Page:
Weekdays have the lightest crowds, but no matter when you visit, remember to pick up a Fast Pass for the big attractions.
Built in 1570, Humayun’s Tomb was the first garden tomb on the Indian subcontinent, earning it a spot on the UNESCO World Heritage list. The construction of the tomb, ordered by the widow of Mughal emperor Humayun over a decade after his death, marked the beginning of an era of Mughal architecture, a style characterized by symmetry, scale and intricate decoration. This sixteenth century tomb went on to inspire the design of the Taj Mahal more than 100 years later.
The red sandstone and marble structure sits within a symmetrical square garden divided into four parts. The garden, dotted with small pools joined by channels, also contains several other tombs of important figures, including Haji Begum -- the wife who built the tomb and mother of Emperor Akbar -- and Isa Khan Niazi, an Afghan noble. While it’s possible to visit Humayun’s Tomb on your own, you’ll do yourself a great service by bringing along a guide who can tell you more about the history behind each structure.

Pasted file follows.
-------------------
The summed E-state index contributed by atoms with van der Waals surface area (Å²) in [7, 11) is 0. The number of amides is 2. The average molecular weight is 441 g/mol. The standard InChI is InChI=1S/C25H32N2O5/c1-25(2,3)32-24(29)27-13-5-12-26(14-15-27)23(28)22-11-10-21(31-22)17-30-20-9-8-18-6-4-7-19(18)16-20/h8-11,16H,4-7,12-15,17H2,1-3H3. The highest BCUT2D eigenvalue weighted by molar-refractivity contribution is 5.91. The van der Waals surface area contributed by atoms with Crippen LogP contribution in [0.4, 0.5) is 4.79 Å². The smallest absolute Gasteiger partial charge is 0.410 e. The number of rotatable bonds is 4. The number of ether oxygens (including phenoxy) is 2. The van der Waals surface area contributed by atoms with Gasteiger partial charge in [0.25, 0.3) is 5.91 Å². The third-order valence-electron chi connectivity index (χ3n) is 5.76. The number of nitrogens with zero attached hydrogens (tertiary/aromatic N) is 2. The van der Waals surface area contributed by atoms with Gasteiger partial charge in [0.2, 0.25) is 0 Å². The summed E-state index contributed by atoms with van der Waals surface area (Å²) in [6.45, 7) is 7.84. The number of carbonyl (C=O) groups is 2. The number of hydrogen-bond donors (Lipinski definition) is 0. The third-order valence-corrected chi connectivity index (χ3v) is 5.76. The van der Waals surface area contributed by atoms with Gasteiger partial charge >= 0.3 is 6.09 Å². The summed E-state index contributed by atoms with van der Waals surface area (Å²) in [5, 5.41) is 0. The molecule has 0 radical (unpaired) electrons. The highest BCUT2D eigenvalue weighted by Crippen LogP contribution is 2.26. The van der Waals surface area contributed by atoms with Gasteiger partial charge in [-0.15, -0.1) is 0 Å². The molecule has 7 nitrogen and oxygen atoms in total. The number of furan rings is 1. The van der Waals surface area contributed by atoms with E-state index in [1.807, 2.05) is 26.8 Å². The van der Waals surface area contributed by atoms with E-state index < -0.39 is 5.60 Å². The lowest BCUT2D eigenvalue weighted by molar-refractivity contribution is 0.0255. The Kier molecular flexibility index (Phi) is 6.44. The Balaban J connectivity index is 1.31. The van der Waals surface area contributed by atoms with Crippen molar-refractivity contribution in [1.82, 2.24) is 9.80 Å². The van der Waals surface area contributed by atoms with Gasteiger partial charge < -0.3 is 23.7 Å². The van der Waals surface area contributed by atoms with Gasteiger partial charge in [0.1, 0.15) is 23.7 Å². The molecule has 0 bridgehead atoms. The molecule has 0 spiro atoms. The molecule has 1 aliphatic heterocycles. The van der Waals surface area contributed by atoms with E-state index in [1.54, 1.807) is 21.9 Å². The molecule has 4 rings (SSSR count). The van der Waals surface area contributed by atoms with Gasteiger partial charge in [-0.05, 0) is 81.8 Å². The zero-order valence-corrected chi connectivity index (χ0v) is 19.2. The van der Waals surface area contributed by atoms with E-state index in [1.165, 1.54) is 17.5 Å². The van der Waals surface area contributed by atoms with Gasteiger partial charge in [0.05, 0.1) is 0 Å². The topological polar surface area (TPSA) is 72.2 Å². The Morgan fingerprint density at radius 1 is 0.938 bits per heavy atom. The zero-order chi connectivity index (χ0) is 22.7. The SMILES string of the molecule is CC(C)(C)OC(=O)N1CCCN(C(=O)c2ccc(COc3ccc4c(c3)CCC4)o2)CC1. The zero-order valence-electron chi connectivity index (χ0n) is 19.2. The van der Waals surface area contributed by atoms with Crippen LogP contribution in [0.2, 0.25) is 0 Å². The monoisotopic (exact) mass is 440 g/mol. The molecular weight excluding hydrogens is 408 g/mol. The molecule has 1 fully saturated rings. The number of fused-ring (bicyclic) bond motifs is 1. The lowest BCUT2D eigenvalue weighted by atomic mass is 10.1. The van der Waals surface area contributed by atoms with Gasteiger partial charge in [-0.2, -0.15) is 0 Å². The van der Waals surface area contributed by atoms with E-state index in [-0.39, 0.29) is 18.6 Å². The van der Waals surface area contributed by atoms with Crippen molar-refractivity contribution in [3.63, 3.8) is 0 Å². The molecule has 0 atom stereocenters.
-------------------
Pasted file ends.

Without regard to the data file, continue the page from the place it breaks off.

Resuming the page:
Many travelers visit Hongdae, the area surrounding Hongik University in Seoul, for its nightlife, the best in the city. On weekend nights, the district comes alive as Seoul’s youth come out in force to dance, drink and generally have a good time. With dozens of bars and clubs within a few block radius, Hongdae offers a little bit of everything, including easy-going taverns. Dance clubs where the music rages until the sun comes up, underground karaoke dens and themed cocktail bars.
If you’re in Seoul on the last Friday of the month, called Club Night locally, you can pay a flat fee to enter about a dozen different clubs, with one drink on the house in each. It’s a good deal even if you only plan to visit a few of the bars. While the city’s best nightlife spot, the area around Hongik University is quite charming by day as well, particularly on Saturdays and Sundays when markets spring up selling Korean handicrafts and souvenirs.